Sales Tax Slice: Don’t Be Scared of Sales Tax This Halloween


 

Halloween

Once upon a midnight dreary, while I pondered, weak and weary: how much sales tax will I owe this Halloween? Whether you are stocking up on candy in anticipation of young ghouls and goblins visiting your homes, getting your costume ready for a night filled with chills and thrills, or spending your money to have other people scare you at a haunted house, you may owe sales tax on your purchases.

Those wanting to avoid a trick must make sure to stock up on plenty of candy treats. Food is mostly exempt from sales tax, but several states do not extend that exemption to candy. Drawing the line between the two can be difficult, and often is determined by whether the item contains flour. For example, Chief Justice John Roberts noted in his South Dakota v. Wayfair dissent that Illinois considers Twix to be food and Snickers to be candy because Twix has flour.

Whether or not you choose a flour-filled treat to hand out, you’ll also need to pick out the right costume. Several states do not impose sales tax on the sale of clothing. Minnesota exempts clothing from sales tax; however, that exemption does not extend to wigs, costume masks, patches, and emblems sold separately. A New Jersey Tax Bulletin noted that Halloween costumes (not containing fur) are covered by its general exemption for clothing, but Halloween masks are subject to tax. Pennsylvania exempts most clothing from sales tax, except items not for everyday wear, such as a Halloween costume.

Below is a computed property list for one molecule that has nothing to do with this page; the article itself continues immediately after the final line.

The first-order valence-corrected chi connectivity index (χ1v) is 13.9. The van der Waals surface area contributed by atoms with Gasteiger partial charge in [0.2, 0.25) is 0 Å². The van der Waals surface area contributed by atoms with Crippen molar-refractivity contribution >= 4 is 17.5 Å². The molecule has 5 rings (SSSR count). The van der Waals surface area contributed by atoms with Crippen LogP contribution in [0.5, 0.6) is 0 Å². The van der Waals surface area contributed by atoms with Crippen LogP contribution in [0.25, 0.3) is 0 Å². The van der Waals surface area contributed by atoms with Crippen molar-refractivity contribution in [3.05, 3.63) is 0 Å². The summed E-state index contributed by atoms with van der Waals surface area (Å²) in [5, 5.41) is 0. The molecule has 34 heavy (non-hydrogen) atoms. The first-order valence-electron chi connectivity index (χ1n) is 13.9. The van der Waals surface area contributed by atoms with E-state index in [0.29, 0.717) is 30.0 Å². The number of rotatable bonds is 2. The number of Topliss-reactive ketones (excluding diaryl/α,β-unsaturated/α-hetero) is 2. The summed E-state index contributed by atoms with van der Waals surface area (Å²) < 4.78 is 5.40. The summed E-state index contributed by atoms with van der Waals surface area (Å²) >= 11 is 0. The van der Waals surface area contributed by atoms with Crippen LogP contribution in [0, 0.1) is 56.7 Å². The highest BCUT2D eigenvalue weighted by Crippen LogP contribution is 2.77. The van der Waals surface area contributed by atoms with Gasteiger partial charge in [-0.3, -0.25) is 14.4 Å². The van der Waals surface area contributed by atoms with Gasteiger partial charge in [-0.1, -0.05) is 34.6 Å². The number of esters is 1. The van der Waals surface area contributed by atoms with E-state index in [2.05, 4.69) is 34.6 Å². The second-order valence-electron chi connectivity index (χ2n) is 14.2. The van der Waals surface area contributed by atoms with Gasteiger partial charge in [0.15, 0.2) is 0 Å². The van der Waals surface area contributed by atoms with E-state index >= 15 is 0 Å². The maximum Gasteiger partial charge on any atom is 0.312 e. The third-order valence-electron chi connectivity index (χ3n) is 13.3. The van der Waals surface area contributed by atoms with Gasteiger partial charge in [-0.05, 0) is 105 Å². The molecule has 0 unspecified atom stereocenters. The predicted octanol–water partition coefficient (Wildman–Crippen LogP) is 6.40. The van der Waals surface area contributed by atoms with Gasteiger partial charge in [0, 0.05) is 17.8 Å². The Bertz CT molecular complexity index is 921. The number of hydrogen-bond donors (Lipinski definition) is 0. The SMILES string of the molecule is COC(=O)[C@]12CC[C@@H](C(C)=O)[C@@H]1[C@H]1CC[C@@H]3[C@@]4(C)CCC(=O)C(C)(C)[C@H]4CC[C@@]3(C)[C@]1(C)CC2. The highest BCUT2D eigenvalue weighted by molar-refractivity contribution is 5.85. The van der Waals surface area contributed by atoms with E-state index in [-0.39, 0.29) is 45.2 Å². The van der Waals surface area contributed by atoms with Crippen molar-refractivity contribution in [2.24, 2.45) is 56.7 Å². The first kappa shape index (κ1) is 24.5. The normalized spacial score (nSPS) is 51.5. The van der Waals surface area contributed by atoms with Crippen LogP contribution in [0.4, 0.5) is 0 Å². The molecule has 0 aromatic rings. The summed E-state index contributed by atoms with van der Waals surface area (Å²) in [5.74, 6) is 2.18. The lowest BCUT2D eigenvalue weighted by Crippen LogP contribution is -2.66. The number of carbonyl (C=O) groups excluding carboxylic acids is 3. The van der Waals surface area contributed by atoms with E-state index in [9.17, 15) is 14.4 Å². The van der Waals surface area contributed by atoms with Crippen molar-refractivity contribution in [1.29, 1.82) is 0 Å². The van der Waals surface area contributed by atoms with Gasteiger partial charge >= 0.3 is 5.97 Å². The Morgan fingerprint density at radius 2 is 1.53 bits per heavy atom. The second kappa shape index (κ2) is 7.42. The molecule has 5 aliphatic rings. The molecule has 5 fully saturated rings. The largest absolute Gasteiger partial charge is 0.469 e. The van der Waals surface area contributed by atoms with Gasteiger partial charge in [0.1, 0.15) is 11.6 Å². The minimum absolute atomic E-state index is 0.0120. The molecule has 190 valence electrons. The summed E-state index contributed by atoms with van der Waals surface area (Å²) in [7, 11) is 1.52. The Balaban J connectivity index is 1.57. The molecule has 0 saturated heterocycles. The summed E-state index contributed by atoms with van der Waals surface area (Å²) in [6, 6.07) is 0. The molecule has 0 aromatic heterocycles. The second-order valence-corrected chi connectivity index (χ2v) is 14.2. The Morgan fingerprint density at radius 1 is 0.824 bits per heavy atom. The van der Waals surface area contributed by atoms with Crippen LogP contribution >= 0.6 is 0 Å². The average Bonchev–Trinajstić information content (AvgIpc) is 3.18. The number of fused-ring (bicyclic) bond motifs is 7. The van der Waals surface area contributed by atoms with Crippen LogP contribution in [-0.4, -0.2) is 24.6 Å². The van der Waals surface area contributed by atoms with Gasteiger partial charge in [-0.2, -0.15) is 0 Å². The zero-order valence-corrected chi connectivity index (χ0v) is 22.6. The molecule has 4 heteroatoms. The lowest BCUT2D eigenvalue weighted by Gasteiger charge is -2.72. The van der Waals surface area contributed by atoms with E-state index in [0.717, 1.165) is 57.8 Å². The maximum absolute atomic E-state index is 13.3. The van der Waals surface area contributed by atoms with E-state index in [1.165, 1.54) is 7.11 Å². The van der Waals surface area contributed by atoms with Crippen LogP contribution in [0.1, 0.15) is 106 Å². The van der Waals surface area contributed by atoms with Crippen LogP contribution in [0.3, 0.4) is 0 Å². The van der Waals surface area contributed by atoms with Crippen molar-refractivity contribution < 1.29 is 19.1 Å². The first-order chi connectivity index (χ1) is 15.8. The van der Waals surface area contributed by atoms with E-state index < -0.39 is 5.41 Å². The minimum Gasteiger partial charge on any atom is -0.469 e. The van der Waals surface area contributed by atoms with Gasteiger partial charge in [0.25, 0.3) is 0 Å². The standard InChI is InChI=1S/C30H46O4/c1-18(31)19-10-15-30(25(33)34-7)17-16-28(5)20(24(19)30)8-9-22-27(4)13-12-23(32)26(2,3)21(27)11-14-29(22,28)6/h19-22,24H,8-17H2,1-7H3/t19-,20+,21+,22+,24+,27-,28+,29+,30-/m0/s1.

If these clothing distinctions don’t give you enough of a fright, you might head down to a local haunted house. In North Carolina, a recently enacted statute specified that sales tax applies to admissions charges to be a spectator for an entertainment activity, but this does not apply to charges to participate. Examples of nontaxable admissions include riding in a carriage, chairlift, or an amusement ride. New York imposes sales tax on admissions charges to amusement places if the charge is more than $0.10, which would include haunted houses.

However you choose to celebrate, be on the lookout for sales tax surprises. Otherwise if someone comes tapping, tapping on your front door this Halloween, it just might be the taxman.

Continue the discussion on Bloomberg Tax’s State Tax Group on LinkedIn: How does your state tax Halloween items?

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